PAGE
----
Mentions: Thirteen substitutions were detected at the rbcL gene across the 566 individuals sampled. These mutations together revealed eight haplotypes (H1-H8, [see Additional file 2]), which clustered into two major groups (Fig. 1): one comprising H2 and the other consisting of H1, H3 and H5-H8. Based on the sequence variations, H4 originated from the recombination of two dominant haplotypes H1 and H2 of the two major groups. Most individuals of P. nigra and P. laurifolia were found to be fixed into a separate group of haplotypes according to species. For example, H2 was associated with most individuals of P. nigra but only one individual of P. laurifolia. In contrast, most individuals of P. laurifolia were H1, while this haplotype was found for only seven individuals of P. nigra. In addition, a few rare haplotypes (H3-H8) were found to be mainly associated with P. laurifolia. The individuals of P. × jrtyschensis that we examined were found to be represented by five haplotypes of both groups, H1, H2, H4, H5 and H6. Around 94 % of the individuals of P. × jrtyschensis were found to have the haplotypes mainly associated with P. laurifolia while 6 % were H2, which is mainly found in P. nigra. Genetic partitions estimated by AMOVA based on these haplotypes revealed that between-population variation was significant and accounted for 34 % of the total variation in P. nigra, but was not significant in P. laurifolia where it accounted for only 6 % of the total variation. Between-population differentiation associated with cpDNA sequence variation was significant in P. × jrtyschensis and accounted for 28 % of the total variation (Table 1).Table 1

Bottom Line: Two groups of cpDNA haplotypes characteristic of P. nigra and P. laurifolia respectively were both recovered for P. × jrtyschensis.Genetic structures and coalescent tests of two sets of nuclear population genetic data suggested that P. × jrtyschensis originated from hybridizations between the two assumed parental species.In the habitats of P. × jrtyschensis, there are lower concentrations of soil nitrogen than in the habitats occupied by the other two species.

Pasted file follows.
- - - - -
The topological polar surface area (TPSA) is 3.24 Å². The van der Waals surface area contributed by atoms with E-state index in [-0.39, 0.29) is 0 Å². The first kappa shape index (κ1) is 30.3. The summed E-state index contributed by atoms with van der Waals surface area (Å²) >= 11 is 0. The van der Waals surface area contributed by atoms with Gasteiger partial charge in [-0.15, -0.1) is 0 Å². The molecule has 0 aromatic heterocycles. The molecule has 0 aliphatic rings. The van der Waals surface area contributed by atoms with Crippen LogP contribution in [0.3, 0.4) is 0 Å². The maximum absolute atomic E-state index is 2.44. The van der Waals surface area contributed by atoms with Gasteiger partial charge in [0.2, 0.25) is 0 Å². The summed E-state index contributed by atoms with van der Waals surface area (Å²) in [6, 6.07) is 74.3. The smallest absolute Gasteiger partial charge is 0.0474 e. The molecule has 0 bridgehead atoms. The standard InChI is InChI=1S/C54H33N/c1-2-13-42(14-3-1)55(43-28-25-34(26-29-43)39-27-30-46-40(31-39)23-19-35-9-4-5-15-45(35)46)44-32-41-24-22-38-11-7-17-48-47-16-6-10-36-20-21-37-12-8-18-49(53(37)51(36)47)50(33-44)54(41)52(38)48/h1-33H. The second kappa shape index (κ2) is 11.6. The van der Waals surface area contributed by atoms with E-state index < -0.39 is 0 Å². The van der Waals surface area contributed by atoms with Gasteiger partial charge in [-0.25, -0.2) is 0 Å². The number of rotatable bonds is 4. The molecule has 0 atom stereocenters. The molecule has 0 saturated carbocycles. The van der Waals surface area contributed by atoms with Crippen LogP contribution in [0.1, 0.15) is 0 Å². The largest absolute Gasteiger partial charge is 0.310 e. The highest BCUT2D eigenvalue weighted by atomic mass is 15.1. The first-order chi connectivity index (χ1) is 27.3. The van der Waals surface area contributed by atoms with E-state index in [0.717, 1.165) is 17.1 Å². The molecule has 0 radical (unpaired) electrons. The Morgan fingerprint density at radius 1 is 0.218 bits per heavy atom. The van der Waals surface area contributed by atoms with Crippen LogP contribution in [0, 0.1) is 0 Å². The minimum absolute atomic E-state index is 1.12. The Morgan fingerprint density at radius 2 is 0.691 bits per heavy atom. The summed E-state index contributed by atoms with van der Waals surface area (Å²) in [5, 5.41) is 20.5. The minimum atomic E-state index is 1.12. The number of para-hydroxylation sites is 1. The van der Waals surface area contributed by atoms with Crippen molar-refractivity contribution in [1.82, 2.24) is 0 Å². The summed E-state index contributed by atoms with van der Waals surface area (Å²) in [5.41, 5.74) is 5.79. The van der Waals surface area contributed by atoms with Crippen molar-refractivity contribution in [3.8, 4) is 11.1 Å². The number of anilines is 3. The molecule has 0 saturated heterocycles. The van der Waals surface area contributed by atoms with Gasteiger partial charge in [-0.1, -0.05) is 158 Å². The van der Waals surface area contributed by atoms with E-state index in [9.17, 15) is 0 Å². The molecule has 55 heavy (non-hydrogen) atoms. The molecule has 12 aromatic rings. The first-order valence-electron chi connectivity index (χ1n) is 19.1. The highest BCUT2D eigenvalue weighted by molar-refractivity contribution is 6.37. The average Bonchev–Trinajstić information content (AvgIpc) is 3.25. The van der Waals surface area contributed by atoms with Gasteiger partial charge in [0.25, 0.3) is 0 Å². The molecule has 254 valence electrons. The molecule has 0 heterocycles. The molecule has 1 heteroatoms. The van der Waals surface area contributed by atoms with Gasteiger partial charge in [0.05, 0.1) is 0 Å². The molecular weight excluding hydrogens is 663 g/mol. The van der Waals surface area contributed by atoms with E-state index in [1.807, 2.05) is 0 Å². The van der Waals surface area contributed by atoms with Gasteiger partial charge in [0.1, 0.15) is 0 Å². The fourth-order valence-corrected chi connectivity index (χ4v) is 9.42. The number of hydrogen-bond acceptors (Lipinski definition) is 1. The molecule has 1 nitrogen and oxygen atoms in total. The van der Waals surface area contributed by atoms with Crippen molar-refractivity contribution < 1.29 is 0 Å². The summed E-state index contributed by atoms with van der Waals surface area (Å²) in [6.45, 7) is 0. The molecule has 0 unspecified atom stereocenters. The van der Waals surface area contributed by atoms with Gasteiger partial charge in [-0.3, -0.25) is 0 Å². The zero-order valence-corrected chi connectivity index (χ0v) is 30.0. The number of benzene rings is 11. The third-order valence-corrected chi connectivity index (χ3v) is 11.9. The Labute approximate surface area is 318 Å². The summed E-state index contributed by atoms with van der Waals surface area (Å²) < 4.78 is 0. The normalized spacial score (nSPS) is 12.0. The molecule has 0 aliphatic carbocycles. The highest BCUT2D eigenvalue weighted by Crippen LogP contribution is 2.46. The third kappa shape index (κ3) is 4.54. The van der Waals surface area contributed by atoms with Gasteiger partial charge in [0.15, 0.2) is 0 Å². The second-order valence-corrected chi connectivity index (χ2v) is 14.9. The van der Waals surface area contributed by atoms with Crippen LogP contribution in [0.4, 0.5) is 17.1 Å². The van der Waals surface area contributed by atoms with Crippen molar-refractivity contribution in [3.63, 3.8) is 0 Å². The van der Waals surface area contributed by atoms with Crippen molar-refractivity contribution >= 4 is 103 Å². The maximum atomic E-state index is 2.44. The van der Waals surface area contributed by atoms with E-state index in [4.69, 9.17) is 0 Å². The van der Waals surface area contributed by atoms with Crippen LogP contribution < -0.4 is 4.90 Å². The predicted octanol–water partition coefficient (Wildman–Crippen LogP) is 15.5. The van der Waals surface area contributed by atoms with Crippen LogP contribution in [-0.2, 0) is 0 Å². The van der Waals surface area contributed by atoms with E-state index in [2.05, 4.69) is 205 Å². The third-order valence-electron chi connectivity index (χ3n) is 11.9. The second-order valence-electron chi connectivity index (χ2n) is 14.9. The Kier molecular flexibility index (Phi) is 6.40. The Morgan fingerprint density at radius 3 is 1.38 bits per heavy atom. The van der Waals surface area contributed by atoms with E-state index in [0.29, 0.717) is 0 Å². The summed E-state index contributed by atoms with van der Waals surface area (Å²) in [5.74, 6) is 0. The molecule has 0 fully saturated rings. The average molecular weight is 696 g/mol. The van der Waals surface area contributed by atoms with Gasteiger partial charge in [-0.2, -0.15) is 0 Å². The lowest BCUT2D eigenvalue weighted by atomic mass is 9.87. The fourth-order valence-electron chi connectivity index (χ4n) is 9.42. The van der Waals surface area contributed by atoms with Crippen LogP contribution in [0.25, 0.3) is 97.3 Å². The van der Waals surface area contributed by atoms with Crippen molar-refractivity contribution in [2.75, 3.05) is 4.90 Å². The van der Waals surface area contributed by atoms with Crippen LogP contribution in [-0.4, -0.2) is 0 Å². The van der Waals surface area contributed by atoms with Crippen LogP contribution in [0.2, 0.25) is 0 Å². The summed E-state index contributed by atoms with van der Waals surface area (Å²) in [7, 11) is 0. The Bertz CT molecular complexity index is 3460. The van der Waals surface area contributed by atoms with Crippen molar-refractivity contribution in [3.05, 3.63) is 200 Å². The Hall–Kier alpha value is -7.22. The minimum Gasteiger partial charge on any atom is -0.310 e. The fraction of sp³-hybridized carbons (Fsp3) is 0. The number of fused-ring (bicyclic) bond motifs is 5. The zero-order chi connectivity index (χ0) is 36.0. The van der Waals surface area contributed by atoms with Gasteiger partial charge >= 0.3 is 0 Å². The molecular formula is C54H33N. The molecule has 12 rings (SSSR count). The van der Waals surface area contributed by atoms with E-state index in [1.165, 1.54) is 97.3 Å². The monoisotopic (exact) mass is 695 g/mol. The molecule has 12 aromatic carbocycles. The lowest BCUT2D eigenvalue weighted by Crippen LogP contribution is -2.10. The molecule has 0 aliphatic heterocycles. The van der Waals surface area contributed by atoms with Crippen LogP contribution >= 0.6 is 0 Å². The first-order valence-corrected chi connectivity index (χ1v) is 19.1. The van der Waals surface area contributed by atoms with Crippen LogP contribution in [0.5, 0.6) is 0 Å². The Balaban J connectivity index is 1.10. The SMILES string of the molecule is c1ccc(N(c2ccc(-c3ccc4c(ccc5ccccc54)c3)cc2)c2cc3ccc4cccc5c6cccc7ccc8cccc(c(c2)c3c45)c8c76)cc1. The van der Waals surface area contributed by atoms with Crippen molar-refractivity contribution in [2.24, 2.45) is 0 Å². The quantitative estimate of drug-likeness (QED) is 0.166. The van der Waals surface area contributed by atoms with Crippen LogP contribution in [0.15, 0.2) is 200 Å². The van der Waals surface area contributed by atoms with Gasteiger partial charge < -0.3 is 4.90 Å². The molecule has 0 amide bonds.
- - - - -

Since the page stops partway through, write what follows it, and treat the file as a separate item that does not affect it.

View Article: PubMed Central - PubMed

Affiliation: State Key Laboratory of Grassland Agro-Ecosystem, School of Life Sciences, Lanzhou University, Lanzhou, Gansu, People's Republic of China.

ABSTRACT

Background: The factors that contribute to and maintain hybrid zones between distinct species are highly variable, depending on hybrid origins, frequencies and fitness. In this study, we aimed to examine genetic origins, compositions and possible maintenance of Populus × jrtyschensis, an assumed natural hybrid between two distantly related species. This hybrid poplar occurs mainly on the floodplains along the river valleys between the overlapping distributions of the two putative parents.

Results: We collected 566 individuals from 45 typical populations of P. × jrtyschensis, P. nigra and P. laurifolia. We genotyped them based on the sequence variations of one maternally inherited chloroplast DNA (cpDNA) fragment and genetic polymorphisms at 20 SSR loci. We further sequenced eight nuclear genes for 168 individuals from 31 populations. Two groups of cpDNA haplotypes characteristic of P. nigra and P. laurifolia respectively were both recovered for P. × jrtyschensis. Genetic structures and coalescent tests of two sets of nuclear population genetic data suggested that P. × jrtyschensis originated from hybridizations between the two assumed parental species. All examined populations of P. × jrtyschensis comprise mainly F1 hybrids from interspecific hybridizations between P. nigra and P. laurifolia. In the habitats of P. × jrtyschensis, there are lower concentrations of soil nitrogen than in the habitats occupied by the other two species.

Conclusions: Our extensive examination of the genetic composition of P. × jrtyschensis suggested that it is typical of F1-dominated hybrid zones. This finding plus the low concentration of soil nitrogen in the floodplain soils support the F1-dominated bounded hybrid superiority hypothesis of hybrid zone maintenance for this particular hybrid poplar.

No MeSH data available.


Related in: MedlinePlus